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Medicare 101

What Are the Four Parts of Medicare?

Christian Worstell

by Christian Worstell | Published October 23, 2023 | Reviewed by John Krahnert

The four primary parts of Medicare are Part A (hospital and inpatient coverage), Part B (doctor and outpatient services), Part C (Medicare Advantage) and Part D prescription drug plans. Medicare Parts A and B make up what is called Original Medicare, while Part C and Part D plans are offered by private health insurance companies. 

This federal health insurance program is meant to provide a plethora of benefits, from hospital stays to long-term care. 

Medicare Part A – Hospital Insurance

Medicare Part A, the first half of traditional Medicare, covers inpatient hospital expenses, from short stays to long-term care at skilled nursing facilities.

  • Hospital Stays and Services: Medicare coverage of inpatient hospital stays, including semi-private rooms, meals, nursing services and necessary medications or treatments, such as ICU or CCU services is included in Part A. 

  • Skilled Nursing Facility Care: After a qualifying hospital stay, Part A health insurance covers medically necessary skilled nursing care from registered and licensed inpatient nursing care facilities.

  • Hospice Care and Home Health Care: Medicare benefits include hospice care for those with terminal illnesses and home health services prescribed by a doctor.

Medicare Part B - Doctor and Outpatient Services

Medicare Part B covers doctor visits and outpatient care, ensuring you have access to necessary medical treatments and equipment for maintaining your health.

  • Doctor Visits: Regular doctor visits are crucial for monitoring your overall health and managing chronic conditions, and Medicare Part B covers these appointments.

  • Durable Medical Equipment (DME): Durable Medical Equipment (DME), like wheelchairs and oxygen tanks, is covered by Part B health insurance when prescribed by a healthcare provider.

  • Outpatient Procedures & Hospital Care: Medicare Part B covers outpatient procedures and treatments at a hospital setting without being admitted overnight, including preventive services like flu shots and screenings for certain conditions.

  • Laboratory Services & Testing: Part B covers blood tests to diagnose medical conditions or monitor ongoing treatments when ordered by your doctor or healthcare provider.

X-rays, MRIs and CT scans are also covered by Medicare Part B.

Medicare Part C - Medicare Advantage

Medicare Part C, also known as Medicare Advantage, are private insurance plans that offer an alternative to Original Medicare (Parts A and B) and are provided by private insurance companies approved by Medicare.

These plans cover everything that Original Medicare covers, and they may cover additional benefits not offered by Original Medicare.

Networks and Providers

Most Medicare Advantage plans have specific networks of doctors and hospitals you must use to receive full coverage.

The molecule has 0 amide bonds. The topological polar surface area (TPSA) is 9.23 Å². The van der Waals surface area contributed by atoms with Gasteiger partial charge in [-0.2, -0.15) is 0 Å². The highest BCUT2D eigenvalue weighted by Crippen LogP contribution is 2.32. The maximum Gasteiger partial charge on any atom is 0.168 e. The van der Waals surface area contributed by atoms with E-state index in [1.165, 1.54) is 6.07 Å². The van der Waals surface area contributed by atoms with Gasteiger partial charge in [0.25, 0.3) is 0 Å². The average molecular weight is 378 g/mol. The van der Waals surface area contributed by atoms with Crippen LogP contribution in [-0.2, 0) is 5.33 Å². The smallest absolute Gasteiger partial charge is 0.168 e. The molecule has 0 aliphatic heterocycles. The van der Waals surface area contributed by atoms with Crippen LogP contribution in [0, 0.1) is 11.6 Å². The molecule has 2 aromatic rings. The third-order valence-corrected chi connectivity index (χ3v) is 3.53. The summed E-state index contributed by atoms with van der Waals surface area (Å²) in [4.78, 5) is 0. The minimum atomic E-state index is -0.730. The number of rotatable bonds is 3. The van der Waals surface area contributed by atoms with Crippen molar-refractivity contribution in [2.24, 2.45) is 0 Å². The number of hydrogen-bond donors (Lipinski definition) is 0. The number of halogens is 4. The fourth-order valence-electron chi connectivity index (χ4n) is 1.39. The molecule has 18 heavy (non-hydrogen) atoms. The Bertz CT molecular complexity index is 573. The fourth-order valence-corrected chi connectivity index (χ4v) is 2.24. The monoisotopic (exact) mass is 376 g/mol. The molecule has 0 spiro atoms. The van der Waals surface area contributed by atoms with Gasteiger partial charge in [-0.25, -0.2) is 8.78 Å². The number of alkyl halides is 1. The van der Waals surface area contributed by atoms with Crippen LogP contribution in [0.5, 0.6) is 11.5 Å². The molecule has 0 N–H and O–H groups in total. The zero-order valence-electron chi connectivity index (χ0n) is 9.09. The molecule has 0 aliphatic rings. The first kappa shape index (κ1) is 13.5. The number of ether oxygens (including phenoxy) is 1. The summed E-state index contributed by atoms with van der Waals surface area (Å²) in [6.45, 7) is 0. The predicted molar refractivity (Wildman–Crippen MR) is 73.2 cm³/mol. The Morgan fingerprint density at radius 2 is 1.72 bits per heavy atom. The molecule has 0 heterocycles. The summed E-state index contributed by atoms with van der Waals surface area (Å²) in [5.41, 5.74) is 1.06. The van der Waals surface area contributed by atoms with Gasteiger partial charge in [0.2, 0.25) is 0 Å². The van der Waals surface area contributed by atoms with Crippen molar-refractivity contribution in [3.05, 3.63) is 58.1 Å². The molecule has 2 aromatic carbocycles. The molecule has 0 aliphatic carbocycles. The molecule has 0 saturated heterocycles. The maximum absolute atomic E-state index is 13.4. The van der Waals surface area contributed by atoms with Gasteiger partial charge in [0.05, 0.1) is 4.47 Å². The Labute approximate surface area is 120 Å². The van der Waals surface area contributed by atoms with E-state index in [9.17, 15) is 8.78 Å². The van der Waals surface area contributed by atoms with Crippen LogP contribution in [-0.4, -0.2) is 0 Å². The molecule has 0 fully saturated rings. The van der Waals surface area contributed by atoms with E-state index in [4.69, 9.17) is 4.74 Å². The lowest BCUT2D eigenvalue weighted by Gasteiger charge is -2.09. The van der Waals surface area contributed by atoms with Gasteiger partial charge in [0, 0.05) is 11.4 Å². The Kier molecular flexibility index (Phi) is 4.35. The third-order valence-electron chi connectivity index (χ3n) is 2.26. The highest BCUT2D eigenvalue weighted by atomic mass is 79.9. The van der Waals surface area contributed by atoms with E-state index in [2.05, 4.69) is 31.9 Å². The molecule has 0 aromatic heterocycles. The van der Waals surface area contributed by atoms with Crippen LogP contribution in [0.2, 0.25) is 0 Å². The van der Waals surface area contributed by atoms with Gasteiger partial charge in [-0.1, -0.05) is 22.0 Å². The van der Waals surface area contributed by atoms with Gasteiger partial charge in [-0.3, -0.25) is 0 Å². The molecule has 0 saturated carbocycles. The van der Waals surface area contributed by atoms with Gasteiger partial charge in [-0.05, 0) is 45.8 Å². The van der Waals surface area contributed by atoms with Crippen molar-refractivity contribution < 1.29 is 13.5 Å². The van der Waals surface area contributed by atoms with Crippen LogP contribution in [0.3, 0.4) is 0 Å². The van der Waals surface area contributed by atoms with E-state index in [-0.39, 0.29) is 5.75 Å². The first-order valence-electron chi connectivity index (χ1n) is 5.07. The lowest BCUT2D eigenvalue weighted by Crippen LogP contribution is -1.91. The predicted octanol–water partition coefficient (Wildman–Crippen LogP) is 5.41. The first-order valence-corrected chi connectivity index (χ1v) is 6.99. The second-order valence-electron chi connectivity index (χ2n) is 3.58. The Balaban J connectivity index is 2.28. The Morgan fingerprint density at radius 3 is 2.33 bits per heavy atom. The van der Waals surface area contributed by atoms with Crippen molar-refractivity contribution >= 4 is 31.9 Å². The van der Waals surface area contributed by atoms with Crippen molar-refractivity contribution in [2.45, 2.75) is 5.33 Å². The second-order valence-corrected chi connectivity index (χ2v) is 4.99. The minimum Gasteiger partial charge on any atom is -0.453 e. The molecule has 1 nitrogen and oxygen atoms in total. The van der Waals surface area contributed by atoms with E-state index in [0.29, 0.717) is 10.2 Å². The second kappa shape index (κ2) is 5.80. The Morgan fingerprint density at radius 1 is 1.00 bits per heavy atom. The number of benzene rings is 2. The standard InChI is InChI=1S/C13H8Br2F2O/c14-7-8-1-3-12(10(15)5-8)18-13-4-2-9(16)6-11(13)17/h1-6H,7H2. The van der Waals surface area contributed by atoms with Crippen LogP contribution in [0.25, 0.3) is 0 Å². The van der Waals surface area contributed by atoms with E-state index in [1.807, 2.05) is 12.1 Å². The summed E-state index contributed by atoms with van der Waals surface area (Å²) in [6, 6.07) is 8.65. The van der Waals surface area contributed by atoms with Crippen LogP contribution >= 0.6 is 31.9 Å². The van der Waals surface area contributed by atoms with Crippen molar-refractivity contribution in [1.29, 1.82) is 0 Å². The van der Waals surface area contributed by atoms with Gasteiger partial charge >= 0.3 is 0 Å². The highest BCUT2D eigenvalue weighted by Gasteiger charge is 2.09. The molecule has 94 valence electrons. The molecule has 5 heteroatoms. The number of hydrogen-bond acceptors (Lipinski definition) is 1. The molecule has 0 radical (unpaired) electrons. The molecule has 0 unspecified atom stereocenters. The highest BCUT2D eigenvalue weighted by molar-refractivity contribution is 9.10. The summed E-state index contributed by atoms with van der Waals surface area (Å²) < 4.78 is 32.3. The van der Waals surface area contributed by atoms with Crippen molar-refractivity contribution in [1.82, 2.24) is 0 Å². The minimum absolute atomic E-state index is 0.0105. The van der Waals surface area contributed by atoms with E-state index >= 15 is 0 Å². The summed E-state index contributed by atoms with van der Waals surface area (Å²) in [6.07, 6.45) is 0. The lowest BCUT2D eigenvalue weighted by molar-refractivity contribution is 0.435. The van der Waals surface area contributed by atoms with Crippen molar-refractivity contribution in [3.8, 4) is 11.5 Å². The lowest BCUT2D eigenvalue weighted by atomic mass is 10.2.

There are several types of network-based plans, including but not limited to HMO, PPO and PFFS.

  • HMO (Health Maintenance Organization): With an HMO, you typically choose a primary care physician within the HMO network who will coordinate your care with other healthcare professionals in your plan's network. Covered services may not be covered outside of your plan network, depending on your plan.

  • PPO (Preferred Provider Organization): Some PPO plans allow you to see any provider within the PPO network or even outside of your plan network; however, seeing out-of-network providers may result in higher costs.

  • PFFS (Private Fee-for-Service): With a PFFS plan, members can typically see any Medicare-approved provider who accepts the terms of the plan, and the plan determines how much it will pay for services and what your share of the cost will be.

Before enrolling in a Medicare Advantage plan, check if your preferred healthcare providers are included in the network to prevent unexpected out-of-pocket costs or having to switch doctors.

Medicare Part D - Prescription Drug Plans

Medicare Part D is the part of Medicare that covers prescription drugs. It's an optional benefit that helps beneficiaries pay for their covered drugs and can be added to Original Medicare or may be included in some Medicare Advantage plans.

Every medication plan comes with its own formulary, which outlines all the medications included on each tier level along with any cost-sharing requirements associated with them. Most formularies are organized into tiers, and each tier has different Medicare payments required.

Drugs on lower tiers typically have low copays, while drugs on higher tiers may require much more out-of-pocket costs. It’s essential to check whether your medications are covered by checking their availability on these lists before selecting any specific policy.


Everyone should know how Medicare works, as well as the parts of Medicare.  As an elderly individual, understanding the different short and long-term services offered is crucial: Part A covers hospitalization expenses, while Part B pays for doctor and outpatient services.

If you have Original Medicare and want to find out how you may be able to lower your Medicare costs, request a free Medicare Supplement (Medigap) plan quote online or call to speak with a licensed insurance agent.

A Medicare Supplement plan can pay some of your Medicare deductibles, copays and other out-of-pocket costs. Learn more and compare plans available where you live.

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